But that’s just the old guy’s endowment, so 1 for each old guy, and there are that many old guys, + the young guys’ endowment, same as before, and there are that many of them, + the land, which I’ve also assumed has been doubling, 1 + g is 2. So the land is also doubling. And I’m not sure whether I called this t or t - 1, but either one, it’s not going to make a big difference, okay?

Who asked the question? You follow that, right? I’ve got 1 + gs everywhere, so I can cancel a lot of them out. That’s all I did. So if I divide by (1 + g) to the (t - 1), I just get rid of the (1 + g) to the (t - 1)s. I change (1 + g) to the t divided by (1 + g) to the (t - 1). That’s just to the first power. I got rid of this one. I made this to the first power, and this to the first power, okay? So I can solve that perfectly easily and I’ll do that in Excel in a second. And then we can see what happens to everybody’s utility. So any questions about what I did here? Yes.

Student: <>

Professor John Geanakoplos: Yeah, it’s going to change the answer, but it’s going to qualitatively be the same.

Student: <>

Professor John Geanakoplos: Well, it depends whether when I do this I want to say this is 2, 4, 8, 16 or whether I want to call it 1, 2, 4, 8, 16. So I don’t know which is the right thing. Probably I should have done 1, 2, 4, 8. Probably the way I have it here which is t - 1. Okay, any other questions about this?

So the last thing to do is to just do it numerically, because it’s a pain to have to solve these, you know, these quadratic things. It’s only 1 equation, but it’s still a pain to solve, and I happen to have written a file that you can use to solve these all automatically. This doesn’t look too good. So the first one, the first case I did, suppose A, that’s the exponent for how patient you are. That’s half, that’s the first exponent, half, half. So I always can make the log utilities, the 2 coefficients, so it’s A log B. So I’m assuming utility here, U of young and old is A log young + (1 - A) log old, old consumption, okay?

So A I took to be 1 half. That’s just what we were figuring out. I took the endowments when young to be 3 and when old to be 1 and the land output to be 1 forever. Then the price is what I’m going to try and solve for, and so I solved the market clearing equation and cleared it and did Excel solver and got the consumption, which we figured out was 1.775 when young and when old was 3.225, which adds up, the two of them add up to 5 together, just as we thought.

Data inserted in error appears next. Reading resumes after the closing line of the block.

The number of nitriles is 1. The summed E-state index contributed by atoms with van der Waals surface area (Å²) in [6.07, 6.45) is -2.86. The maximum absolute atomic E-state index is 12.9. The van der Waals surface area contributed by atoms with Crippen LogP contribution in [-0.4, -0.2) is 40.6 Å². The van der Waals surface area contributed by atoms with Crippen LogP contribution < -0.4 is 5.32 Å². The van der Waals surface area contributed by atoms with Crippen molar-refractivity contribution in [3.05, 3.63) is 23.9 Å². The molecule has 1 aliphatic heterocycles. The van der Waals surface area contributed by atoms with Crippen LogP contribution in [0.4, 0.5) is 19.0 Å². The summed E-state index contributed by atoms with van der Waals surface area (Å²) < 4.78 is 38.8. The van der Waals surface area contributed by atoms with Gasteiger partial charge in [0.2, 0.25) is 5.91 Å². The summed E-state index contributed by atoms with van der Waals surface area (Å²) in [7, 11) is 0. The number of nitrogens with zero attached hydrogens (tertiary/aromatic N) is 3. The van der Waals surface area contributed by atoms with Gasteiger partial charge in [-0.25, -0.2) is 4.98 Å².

And so I even calculated the utility of each of the people. I didn’t do log utility, actually, I wrote a monotonic transformation. I put Y to the A, Z to the (1 - A). It’s easier for me, you get positive numbers. That’s e to the U. So I might as well describe utility as the exponent of U. Take e to it, so it’s a positive number. When you do logs of small numbers, you get negatives, so that’s easier to look at. So that’s the utility.

Okay, now we can do Social Security. What happens with Social Security? The only effect of Social Security, remember, it’s the same model. You just take stuff away from the young and give it to the old. So nothing changes, except the young’s endowment goes down to 2 and the old’s endowment goes up to 2. And then the rest of the model’s exactly the same. And so, of course, it’s going to give you a different price. pA is different. So pA is smaller. That means today’s price of next year’s good is smaller. There must be more discounting.

So I did the interest rate, 1 over 1 + r = p, so the inverse of p is this thing. So the forward rate is 161 percent, and if you think of that as 30 years, that’s an annualized 3.2 percent interest rate. Before, it was only a 2 percent interest rate annualized, right? Remember we got the 1 + r to be 181 percent, 1.81, so r is 81 percent. So this Social Security doubled the interest rate from 81 percent to 161 percent. Huge increase in the interest rate, so Social Security has raised the interest rate.

And so you re-solve the whole equilibrium and it didn’t crush everybody, but everybody’s utility went down except for the very first generation. We know they won for free. But now I could do the same thing with growth. I could just solve that equation on the left, and so I plug in now the growth rate from generation to generation, 1 + growth, and here I’ve got 2.

So it doubles every period, just the example I did, and so I solve it and you see that of course from the generations growing and land is being more productive and there are more apples and stuff like that, there’s just more for everybody to consume. It’s actually made everybody better off. But now we see that Tobin and the interest rate is higher, way higher, 247 percent instead of 161 percent.